“If someone asked me now, I’d say you need to take your time and make sure you absorb everything – because it all flashes by so quickly.”
Nigel Winterburn readily admits that he can’t remember too much about his testimonial game. Not the match itself, anyway. What sticks in the mind most of all is that fact that, after months of planning, he’d spent the moments before kick-off reconciling himself to the possibility that it might not happen at all.
“We were all set, and then suddenly there was a bomb scare,” he remembers.
“I remember going out onto the Highbury pitch a while before the game, and they started to evacuate areas of the stadium. We were told to stay in the middle of the pitch, and some of the fans were directed there too.
"At that point you start to think that, of all the things that could go wrong, this is pretty serious. When they announced that kick-off would be delayed, in my own mind I thought it wouldn’t happen. You just think it won’t go ahead.”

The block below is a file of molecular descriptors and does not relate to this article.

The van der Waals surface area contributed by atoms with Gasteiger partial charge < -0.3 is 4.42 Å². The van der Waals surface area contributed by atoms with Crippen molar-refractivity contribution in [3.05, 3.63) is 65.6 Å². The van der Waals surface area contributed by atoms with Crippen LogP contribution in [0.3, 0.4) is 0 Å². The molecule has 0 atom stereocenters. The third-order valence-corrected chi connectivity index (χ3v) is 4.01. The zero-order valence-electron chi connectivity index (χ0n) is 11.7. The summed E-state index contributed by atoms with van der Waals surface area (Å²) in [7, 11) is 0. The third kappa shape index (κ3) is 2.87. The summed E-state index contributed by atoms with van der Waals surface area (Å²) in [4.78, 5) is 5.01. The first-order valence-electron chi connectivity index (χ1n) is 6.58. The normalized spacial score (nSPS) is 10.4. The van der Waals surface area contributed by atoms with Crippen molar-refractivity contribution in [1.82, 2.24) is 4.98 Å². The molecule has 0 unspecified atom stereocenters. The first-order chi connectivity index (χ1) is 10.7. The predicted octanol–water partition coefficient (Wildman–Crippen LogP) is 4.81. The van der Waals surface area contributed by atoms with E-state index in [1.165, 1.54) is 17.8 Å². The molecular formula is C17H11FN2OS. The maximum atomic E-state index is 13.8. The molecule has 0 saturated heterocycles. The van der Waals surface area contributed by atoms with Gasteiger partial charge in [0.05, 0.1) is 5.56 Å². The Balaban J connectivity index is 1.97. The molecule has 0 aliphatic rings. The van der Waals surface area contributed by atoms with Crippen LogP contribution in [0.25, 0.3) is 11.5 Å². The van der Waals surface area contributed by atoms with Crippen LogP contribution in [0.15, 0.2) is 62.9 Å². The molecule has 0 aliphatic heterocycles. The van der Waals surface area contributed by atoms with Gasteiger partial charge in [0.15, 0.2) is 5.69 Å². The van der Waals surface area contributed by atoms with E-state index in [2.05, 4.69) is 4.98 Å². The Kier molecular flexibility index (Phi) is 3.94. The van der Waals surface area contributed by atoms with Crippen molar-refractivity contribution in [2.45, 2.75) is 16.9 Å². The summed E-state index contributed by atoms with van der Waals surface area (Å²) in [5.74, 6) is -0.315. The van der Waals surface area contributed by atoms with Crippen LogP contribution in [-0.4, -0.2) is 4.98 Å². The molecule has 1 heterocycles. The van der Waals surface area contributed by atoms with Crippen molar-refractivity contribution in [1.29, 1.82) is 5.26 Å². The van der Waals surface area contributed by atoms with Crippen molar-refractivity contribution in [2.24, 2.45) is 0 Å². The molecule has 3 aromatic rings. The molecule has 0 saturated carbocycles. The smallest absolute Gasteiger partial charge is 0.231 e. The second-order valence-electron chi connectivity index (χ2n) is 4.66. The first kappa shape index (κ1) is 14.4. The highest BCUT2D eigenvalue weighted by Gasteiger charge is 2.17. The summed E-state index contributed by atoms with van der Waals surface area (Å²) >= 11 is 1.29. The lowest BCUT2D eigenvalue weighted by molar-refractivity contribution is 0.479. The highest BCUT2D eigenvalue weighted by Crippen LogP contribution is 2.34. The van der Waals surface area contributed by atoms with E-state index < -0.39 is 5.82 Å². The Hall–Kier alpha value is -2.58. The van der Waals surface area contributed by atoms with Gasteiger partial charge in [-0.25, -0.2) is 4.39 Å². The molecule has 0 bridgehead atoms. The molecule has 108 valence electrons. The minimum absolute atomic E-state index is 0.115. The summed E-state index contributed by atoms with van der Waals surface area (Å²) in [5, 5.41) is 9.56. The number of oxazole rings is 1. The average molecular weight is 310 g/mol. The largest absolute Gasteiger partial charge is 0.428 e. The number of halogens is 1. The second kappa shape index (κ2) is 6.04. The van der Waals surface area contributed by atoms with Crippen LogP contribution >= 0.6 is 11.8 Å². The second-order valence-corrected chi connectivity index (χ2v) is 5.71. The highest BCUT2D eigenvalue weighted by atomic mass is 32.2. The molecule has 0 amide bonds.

Fortunately, Winterburn’s worst fears were not realised. Highbury was declared safe, and the match between Arsenal and a Rangers side that featured a few special guests went ahead.
"As far as I remember, my game was pretty well contested but also friendly – just the mix you want"
Testimonials often assume something of a knockabout feel. High-scoring games between select XIs, all taken with a pinch of salt and often featuring at least one opportunity for the subject of the night’s celebrations to put his name on the scoresheet.
It wasn’t quite like that for Winterburn. In a way that, perhaps, reflects his attitude on the pitch during what ended up being 13 years as a Gunner, he explains that his priority was for a ‘proper’, well-contested game of football.
“We were looking at possible opponents, and my feeling was that you need someone different, from a different league to your own, to make it interesting for everyone,” he says.